This story was updated at 5:26 p.m. with more information.
A local volunteer wildlife rehabilitation center for skunks, foxes and raccoons is crying foul after a couple dozen raccoons were euthanized over two years after reportedly displaying aggressive behavior toward campers at Chester Frost Park.
For Fox Sake Wildlife Rescue posted its displeasure with the situation online Wednesday morning, writing that they were "very upset" the animals were killed. The wildlife organization had been releasing raccoons into the park over the last year, about three total in 2019, according to organization director Juniper Russo.
"We were very upset to learn recently that Hamilton County, Tennessee is hiring pest control companies at taxpayer expense to kill raccoons in Chester Frost Park and other publicly owned natural areas," Russo wrote in a Facebook post. "The reason given for this mass slaughter is that they say there is an 'overabundance' of raccoons in our county parks. People go to natural parks to see nature. Killing the animals that are part of our native ecosystem is hypocritical and unnecessarily cruel."
Russo said she had received permission from someone at the county's parks and recreation department to release the animals on public property as long as it wasn't in an urban area.
Department Director Tom Lamb disputed that claim.
"No one has been given permission, just open permission, to release any wildlife at Chester Frost Park," he said. "We have worked with more than a few rehabilitators to release animals in and around Enterprise South [Nature Park]. I can tell you my office has not been contacted nor given permission to any organization to release wildlife into Chester Frost Park. That would be a safety concern."
The Hamilton County Parks and Recreation Department received complaints last summer about raccoons approaching campsites in the middle of the day aggressively attempting to take food and other items, according to Lamb. The county, which operates the popular campground, received three complaints in one week.
County personnel contracted with a company to remove aggressive raccoons, about 15 or 20 in total, from the property last summer. About two weeks ago, the department got another wave of complaints. It has received more than 10 total since last summer, Lamb said. The county had a certified company come back to the park and remove more raccoons. Chester Frost Park was the only public area where raccoons were being removed, according to Lamb.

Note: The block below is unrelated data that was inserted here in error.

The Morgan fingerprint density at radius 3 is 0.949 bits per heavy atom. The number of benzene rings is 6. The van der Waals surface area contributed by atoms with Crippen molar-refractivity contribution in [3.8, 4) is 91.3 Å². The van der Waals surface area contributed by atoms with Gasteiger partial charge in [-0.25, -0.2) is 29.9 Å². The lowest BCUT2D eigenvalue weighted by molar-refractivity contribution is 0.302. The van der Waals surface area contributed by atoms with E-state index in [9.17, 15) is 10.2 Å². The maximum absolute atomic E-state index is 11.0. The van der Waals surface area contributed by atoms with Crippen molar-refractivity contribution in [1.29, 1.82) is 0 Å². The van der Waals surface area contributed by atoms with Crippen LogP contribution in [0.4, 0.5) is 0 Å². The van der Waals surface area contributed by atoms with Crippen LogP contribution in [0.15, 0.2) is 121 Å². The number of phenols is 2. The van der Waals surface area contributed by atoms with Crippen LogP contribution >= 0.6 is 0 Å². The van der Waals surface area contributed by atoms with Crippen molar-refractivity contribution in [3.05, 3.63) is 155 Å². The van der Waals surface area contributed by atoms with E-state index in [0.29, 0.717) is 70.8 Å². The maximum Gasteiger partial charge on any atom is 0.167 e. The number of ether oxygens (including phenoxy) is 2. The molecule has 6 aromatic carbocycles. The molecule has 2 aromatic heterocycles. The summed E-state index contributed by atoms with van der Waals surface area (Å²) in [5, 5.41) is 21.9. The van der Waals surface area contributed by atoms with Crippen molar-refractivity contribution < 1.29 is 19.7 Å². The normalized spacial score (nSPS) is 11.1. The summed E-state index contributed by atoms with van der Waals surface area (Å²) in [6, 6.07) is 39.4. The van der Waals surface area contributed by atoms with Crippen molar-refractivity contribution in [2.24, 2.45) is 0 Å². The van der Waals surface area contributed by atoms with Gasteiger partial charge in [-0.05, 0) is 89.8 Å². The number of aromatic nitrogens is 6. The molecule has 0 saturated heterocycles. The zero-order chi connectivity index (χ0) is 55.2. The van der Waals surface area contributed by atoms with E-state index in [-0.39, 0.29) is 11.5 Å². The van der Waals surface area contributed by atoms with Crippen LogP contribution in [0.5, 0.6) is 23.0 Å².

"Each park is managed differently," Lamb said. "At Enterprise South [Nature Park], it wouldn't be like this, but Chester Frost is managed differently. It is built and designed as a public campground. Our primary concern, along with protecting the wildlife, is public safety."
State law limits how park operators can handle raccoons due to the fear of spreading disease. The county would typically call the Tennessee Wildlife Resources Agency for wildlife concerns, but the agency doesn't normally send personnel to handle nuisance animals such as raccoons in these sorts of situations.
There are limited options to legally remove the animals once they become aggressive. In Hamilton County, raccoons trapped on a property must be released on the same property, killed or taken by a certified company to be euthanized.
Relocation is not a solution, according to a TWRA guide on raccoons. It is ineffective and illegal in some areas of Tennessee due to rabies. The guide also notes the practice is inhumane, as the animals would have to fight with already established raccoons for territory. It is also ecologically destructive as it disrupts already established populations.
"It's unfortunate that wildlife management is not a fuzzy and cute issue," Lamb said. "But we're all required to follow state law that has been put out."
Russo would prefer for the park system to install bear-proof trash cans that would cost less rather than "continuously pay to slaughter animals who have done no harm," she said.
"It's not a wholesale slaughter. I say that sort of tongue-in-cheek because that's what's being put out there," Lamb said. "State law is very specific. We can only utilize state licensed control operators. Once they come, they have state regulations. They're required to euthanize them."